The attitudes of the top 20 percent of the income distribution (those earning more than $100,000 a year) show that the pain of the recession was widespread. The fraction of top earners who said they were better off in 2010 fell by 24 percentage points compared with 2006, and the portion of those who said they were worse off grew by 9 percentage points. While those were dramatic changes, it’s worth noting that they still leave the highest-earning house­holds feeling better than their lower-earning counterparts who make less than $20,000 a year.

Finally, we can break down house­hold outlook by age group:

The most pronounced shifts are clearest among younger house­holds—those who probably didn’t have much in the way of assets to begin with, but might have been given expanded access to credit during the prior few years.

Younger people have really lowered their sights: The percentage of those feeling better off is almost a third lower than it was before the recession, and the ranks of “worse off” are up almost 50 percent. What’s really remarkable here is how many 18-to 34-year-olds used to be full of youthful optimism; the recession really took the wind out of their sails. Job prospects continue to be dim for this cohort, college education or not (though it’s certainly better to have a college degree). The consequences of debt buildup might now be more evident.

The middle-aged, meanwhile, weren’t as optimistic as young Americans to begin with. But by 2010, their pessimism actually exceeded the younger group’s.

Those older than 60 didn’t alter their assessments quite as much as their younger cohorts, though more did say they were worse off and fewer said they were better. Given that the stock market had mostly rebounded by the end of 2010, retirees as a group probably were feeling about the same as they did before the recession.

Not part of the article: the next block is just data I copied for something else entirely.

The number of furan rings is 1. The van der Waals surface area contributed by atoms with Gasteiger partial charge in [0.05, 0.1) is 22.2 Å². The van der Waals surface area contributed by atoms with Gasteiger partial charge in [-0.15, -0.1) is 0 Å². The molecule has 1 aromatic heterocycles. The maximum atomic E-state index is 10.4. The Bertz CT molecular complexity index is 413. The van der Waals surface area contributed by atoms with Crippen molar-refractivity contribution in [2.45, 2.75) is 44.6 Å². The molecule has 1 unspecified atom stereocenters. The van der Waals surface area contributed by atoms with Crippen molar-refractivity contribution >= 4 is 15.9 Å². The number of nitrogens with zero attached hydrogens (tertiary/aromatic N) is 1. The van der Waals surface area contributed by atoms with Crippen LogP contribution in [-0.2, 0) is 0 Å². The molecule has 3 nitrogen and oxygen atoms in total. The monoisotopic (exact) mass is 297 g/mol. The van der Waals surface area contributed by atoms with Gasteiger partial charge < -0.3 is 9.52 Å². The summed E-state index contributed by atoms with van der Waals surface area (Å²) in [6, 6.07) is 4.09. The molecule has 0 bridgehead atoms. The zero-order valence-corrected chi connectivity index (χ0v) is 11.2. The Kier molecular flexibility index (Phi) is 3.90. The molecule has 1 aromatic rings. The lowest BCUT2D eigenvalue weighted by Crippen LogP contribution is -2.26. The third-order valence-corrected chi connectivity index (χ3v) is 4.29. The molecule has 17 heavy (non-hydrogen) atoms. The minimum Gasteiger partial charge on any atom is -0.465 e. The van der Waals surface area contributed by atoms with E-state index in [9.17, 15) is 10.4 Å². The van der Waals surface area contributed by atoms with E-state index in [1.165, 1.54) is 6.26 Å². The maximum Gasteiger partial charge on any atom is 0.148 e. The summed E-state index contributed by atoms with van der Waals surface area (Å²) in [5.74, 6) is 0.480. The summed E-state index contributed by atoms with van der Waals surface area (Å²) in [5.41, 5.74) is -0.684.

By the end of 2010, the recession had already been officially over for 18 months. After any other recession, you would’ve expected that to be reflected in surveys like OSU’s Consumer Finance Monthly. But maybe the surveys tell us every­thing we need to know: This was no ordinary recession.

To Most, the Future Also Looks Bleak

It’s probably safe to say that people’s attitudes about the current situation—as reflected in the Consumer Finance Monthly survey—feed into attitudes about the future. Consider the University of Michigan’s venerable Survey of Consumers. When Americans are asked how much they expect their incomes to grow over the next year, lately they are answering “not much.” It’s clear that people continue to have very low expectations of future income growth. A quick look at the responses across income distributions shows pretty much the same results— a wide cross section of Americans are pessimistic about their future incomes. The chart below summarizes the responses of all those surveyed.

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Meet the Author

Douglas W. Campbell

| Executive Speechwriter

Douglas W. Campbell

Doug Campbell is the executive speechwriter in the Public Affairs Department at the Federal Reserve Bank of Cleveland. He also leads the public-official outreach function and is founding editor of Forefront, the Cleveland Fed’s policy publication. He previously served as a policy advisor, economics writer, and editor.

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Meet the Author

Margaret Jacobson

| Senior Research Analyst

Margaret Jacobson

Margaret Jacobson is a former senior research analyst in the Research Department of the Federal Reserve Bank of Cleveland.